Sunday, January 22, 2012

Franklin Parker Preserve, NJ

Franklin Parker Preserve - New Jersey Conservation Foundation
NJCF Wins Award for Bog Restoration -

Franklin Parker Preserve
GPS Coordinates 39.813677, -74.547471

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Franklin Parker Preserve Trail Map (Black and White) - NJCF
Franklin Parker Preserve Trail Map (Color) - NJCF

10.45 miles
Trail network allows for many shorter loops - see trail maps

The red trail and part of the yellow trail are very scenic footpaths through cedar swamps, pine forests and along the Wading River.  All other trails are packed sand roads through forests, blueberry fields and cranberry bogs.  The trails traverse many swampy areas and there are several water crossings on branches piled across so waterproof hiking shoes are most definitely needed.
Facing the gate, look for the red-blazed trail on the right that goes into the pine forest.
The red-blazed trail follows along Bertha's Canal.
The trail crosses over abandoned railroad tracks.

The combined red and green trails on sand roads through the cranberry bogs.
Observation deck at the cranberry bogs.
Swans in flight.
Swans in the water.
The white-blazed trail leads to Bald Eagle Reservoir.
Bald Eagle Reservoir
An interesting crossing at Bald Eagle Reservoir.
Bald Eagle Reservoir Observation Deck
A blue-blazed connector trail.
Yellow-blazed foot traffic only trail section to and along the West Branch Wading River.
West Branch Wading River
Busy Beavers
The yellow trail meets back up with the red trail via a blue connector trail.
Bridge on the red trail.
The red trail leads back to the parking lot at the opposite side of the gate from where the hike began.
Tracks in the snow.

[  0.00]  Facing the gate, turn right on the red-blazed trail
[  0.35]  Red-blazed trail begins to parallel Bertha's Canal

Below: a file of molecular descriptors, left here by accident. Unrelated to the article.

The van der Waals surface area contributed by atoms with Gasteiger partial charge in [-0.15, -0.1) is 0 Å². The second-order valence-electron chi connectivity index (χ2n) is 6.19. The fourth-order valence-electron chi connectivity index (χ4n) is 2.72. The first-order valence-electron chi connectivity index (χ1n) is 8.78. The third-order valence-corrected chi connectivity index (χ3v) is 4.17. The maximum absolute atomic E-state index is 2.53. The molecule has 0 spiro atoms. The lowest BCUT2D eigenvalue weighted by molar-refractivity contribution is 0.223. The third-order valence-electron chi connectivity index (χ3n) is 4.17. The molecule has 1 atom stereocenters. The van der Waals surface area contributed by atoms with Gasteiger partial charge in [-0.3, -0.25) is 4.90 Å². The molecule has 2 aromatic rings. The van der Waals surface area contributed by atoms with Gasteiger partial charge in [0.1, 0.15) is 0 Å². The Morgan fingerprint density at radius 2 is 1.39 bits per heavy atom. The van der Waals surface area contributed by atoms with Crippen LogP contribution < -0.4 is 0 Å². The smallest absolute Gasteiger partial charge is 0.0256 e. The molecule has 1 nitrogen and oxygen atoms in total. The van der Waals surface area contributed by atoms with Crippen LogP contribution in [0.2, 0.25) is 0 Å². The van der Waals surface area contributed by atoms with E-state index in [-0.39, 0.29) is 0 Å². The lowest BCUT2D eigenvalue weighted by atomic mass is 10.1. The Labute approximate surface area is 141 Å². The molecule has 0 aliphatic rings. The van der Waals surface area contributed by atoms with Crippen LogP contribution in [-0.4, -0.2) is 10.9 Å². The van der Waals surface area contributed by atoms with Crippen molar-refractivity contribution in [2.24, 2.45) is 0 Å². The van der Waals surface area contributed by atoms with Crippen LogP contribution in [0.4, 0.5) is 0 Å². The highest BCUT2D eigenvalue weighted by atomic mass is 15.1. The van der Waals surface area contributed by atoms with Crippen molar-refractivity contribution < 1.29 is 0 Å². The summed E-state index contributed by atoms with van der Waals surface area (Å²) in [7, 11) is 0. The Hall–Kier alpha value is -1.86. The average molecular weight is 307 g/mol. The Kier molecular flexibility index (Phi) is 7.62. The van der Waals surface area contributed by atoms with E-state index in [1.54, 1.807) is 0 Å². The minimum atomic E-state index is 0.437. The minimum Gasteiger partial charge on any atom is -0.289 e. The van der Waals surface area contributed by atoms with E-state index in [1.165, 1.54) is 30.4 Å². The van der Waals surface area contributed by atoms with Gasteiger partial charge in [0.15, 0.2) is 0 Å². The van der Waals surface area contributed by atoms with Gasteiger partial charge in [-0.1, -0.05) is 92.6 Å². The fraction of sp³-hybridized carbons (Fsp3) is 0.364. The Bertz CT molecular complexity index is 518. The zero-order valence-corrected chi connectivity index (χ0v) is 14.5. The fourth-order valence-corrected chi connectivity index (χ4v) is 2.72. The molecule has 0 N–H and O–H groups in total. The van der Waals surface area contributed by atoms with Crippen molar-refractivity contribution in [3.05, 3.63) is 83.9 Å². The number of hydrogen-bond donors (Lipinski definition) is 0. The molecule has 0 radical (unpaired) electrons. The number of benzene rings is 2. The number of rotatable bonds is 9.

[  0.70]  Just after conservation easement sign watch for red trail to make sharp left turn before reaching the dam (turn not marked)
[  1.10]  Cross unmarked woods road then abandoned railroad tracks then enters cranberry bogs
[  1.35]  Red trail veers away from bogs back into forest
[  1.55]  Cross foot bridge back towards cranberry bogs then turn right merging with green trail on sand road
[  1.80]  Observation deck
[  2.00]  Pass bench on right
[  2.20]  Turn right on red leaving green as green continues straight
[  2.30]  Turn left at old cinder block building on unmarked, cross over canal then turn right on green (Note: To continue straight on red would involve a canal crossing which is not doable; red meets back up with green the other side of that crossing.)
[  2.45]  Watch for red to come in from the right at canal crossing merge briefly with green then leave to the left - turn left on red here through pygmy pines
[  2.70]  Cross over canal
[  2.85]  Stay on red as it turns left merging with green on sand road then turn right on red as it leaves green as a foot path
[  3.00]  When red crosses over green (sand road) at bird house #13, turn right on green
[  3.05]  Keep left on green at fork when unmarked goes right
[  3.30]  When green turns left over canal, keep straight towards Northgate Road sign so woods are on the left, bogs on the right.
[  3.45]  Green turns right and leads to a cinder block building - keep straight passing by building and two sand roads immediately after the building to the left, one right after the another.  There is no blazing in this section but it is the correct route.
[  3.60]  At next intersection turn left and green blazes resume
[  3.90]  Green trail turns right and crosses canal then turns right again